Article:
A palmetto bug is another name for the American cockroach or water bug. Averaging around four centimeters long, this species is the largest of the domestic cockroaches. After German roaches, American roaches are the second most common. You don’t have to look far in Florida to see palmetto bugs.
The first siting of the American cockroach in the US was in 1625 and they came from Africa. Cockroaches love to go wherever food is stored and prepared especially after it rains.
Palmetto means any of various palms having fan-shaped leaves, as of the genera Sabal, Serenoa, and Thrinax that are in the southern US to Northern South America. The Palmetto bug likes to hide out in the Palmetto Palms.
American cockroaches range between 1-1/2 to 1-3/4 inches as adults and have a dark body, yellowish thorax region and dark brown to black spots or markings on the yellow and they can fly.
They typically make their homes outdoors, but may appear inside if they migrate or are accidentally carried in. In the garden and yard, they hang out in dark, moist and humid areas. They make their homes under mulch, in piles of leaves, in dead trees and holes, and under other types of vegetation. Excessive mulch can draw palmetto bugs to your home, as can food and water left outside for pets.
Places you are likely to find Palmetto bugs around your home are:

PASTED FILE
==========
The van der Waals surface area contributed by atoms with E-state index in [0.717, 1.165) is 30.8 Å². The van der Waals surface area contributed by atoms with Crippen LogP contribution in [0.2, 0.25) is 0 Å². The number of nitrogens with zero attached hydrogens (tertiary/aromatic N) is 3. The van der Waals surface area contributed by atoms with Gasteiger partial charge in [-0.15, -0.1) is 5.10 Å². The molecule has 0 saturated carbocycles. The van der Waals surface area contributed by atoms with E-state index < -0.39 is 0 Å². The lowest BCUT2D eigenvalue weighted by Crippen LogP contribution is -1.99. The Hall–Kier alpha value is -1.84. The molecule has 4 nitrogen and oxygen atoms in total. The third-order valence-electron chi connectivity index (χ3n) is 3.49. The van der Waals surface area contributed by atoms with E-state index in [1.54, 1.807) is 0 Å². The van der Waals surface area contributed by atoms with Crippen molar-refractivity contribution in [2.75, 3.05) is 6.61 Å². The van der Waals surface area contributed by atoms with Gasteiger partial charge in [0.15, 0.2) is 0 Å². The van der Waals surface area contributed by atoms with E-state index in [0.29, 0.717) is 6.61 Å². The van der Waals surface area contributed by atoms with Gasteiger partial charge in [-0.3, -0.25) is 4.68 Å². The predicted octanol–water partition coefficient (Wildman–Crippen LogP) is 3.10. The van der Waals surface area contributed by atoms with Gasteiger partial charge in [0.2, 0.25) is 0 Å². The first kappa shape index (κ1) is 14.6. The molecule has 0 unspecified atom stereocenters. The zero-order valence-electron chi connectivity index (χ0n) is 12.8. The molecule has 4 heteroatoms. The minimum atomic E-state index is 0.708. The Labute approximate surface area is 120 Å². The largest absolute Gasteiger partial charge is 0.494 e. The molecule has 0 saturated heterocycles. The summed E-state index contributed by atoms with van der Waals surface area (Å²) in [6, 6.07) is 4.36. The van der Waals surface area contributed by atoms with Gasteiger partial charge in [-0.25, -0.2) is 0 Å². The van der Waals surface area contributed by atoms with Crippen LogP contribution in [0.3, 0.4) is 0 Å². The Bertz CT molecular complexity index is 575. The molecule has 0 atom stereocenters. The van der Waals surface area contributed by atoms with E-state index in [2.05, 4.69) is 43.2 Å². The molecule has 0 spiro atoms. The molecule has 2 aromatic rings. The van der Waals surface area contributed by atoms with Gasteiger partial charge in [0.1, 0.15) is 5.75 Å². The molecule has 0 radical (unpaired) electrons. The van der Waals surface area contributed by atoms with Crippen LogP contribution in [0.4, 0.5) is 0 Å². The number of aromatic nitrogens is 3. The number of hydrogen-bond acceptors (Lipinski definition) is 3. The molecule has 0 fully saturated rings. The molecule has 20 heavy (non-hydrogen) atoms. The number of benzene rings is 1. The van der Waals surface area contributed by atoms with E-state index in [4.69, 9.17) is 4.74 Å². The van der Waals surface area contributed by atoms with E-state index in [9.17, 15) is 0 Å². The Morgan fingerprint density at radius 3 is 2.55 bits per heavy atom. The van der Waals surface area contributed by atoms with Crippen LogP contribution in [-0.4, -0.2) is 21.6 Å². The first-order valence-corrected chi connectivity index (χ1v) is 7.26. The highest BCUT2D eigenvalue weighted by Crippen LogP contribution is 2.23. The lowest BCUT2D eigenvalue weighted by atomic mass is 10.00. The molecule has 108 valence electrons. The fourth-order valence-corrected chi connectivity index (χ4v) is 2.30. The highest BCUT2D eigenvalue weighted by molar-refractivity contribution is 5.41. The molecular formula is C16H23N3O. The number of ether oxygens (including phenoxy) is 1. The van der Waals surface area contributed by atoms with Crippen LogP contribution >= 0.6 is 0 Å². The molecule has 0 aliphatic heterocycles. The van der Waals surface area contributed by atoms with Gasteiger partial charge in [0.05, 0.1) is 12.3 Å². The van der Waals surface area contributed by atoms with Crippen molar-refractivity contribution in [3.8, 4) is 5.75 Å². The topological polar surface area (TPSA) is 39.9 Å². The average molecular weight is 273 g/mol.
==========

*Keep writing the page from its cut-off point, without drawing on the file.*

Yes, Palmetto bugs can pose health risks since they serve as hosts to a number of harmful pathogens, including salmonella, which can contaminate food, leading to illness. If a Palmetto bug comes out of a sewer drain, and then walks up and crawls over your plate or your food, that is how they spread germs. Palmetto bugs have also been known to bite, which can cause skin irritation. They leave debris behind, including feces and sheddings contain proteins that can trigger asthma attacks and allergic reactions.
This bug has a three-stage life cycle: egg, nymph and adult. Nymphs are much smaller, lack wings and have slightly different markings. Adult females deposit their eggs in a case known as an ootheca that they carry around until the eggs hatch. Larger outdoor roaches of the types called palmetto bugs may take up to a full year to develop into adults.
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